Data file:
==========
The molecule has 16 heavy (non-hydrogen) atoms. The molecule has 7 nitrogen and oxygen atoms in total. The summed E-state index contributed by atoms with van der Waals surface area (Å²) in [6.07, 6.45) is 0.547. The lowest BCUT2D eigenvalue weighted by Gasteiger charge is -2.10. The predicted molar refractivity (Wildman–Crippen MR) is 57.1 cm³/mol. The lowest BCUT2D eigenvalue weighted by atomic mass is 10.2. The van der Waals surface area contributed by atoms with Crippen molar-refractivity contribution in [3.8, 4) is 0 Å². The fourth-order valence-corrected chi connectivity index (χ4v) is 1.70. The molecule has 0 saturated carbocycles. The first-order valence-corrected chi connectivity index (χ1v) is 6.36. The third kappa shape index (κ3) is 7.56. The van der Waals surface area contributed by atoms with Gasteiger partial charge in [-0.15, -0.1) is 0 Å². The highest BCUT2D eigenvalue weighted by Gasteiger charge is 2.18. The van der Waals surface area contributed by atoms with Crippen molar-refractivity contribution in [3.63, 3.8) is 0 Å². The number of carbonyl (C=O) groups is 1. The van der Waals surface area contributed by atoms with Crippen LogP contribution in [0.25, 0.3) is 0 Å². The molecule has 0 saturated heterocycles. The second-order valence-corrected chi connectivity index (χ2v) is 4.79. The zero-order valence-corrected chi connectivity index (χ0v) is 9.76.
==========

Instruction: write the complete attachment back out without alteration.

The molecule has 16 heavy (non-hydrogen) atoms. The molecule has 7 nitrogen and oxygen atoms in total. The summed E-state index contributed by atoms with van der Waals surface area (Å²) in [6.07, 6.45) is 0.547. The lowest BCUT2D eigenvalue weighted by Gasteiger charge is -2.10. The predicted molar refractivity (Wildman–Crippen MR) is 57.1 cm³/mol. The lowest BCUT2D eigenvalue weighted by atomic mass is 10.2. The van der Waals surface area contributed by atoms with Crippen molar-refractivity contribution in [3.8, 4) is 0 Å². The fourth-order valence-corrected chi connectivity index (χ4v) is 1.70. The molecule has 0 saturated carbocycles. The first-order valence-corrected chi connectivity index (χ1v) is 6.36. The third kappa shape index (κ3) is 7.56. The van der Waals surface area contributed by atoms with Gasteiger partial charge in [-0.15, -0.1) is 0 Å². The highest BCUT2D eigenvalue weighted by Gasteiger charge is 2.18. The van der Waals surface area contributed by atoms with Crippen molar-refractivity contribution in [3.63, 3.8) is 0 Å². The number of carbonyl (C=O) groups is 1. The van der Waals surface area contributed by atoms with Crippen LogP contribution in [0.25, 0.3) is 0 Å². The molecule has 0 saturated heterocycles. The second-order valence-corrected chi connectivity index (χ2v) is 4.79. The zero-order valence-corrected chi connectivity index (χ0v) is 9.76.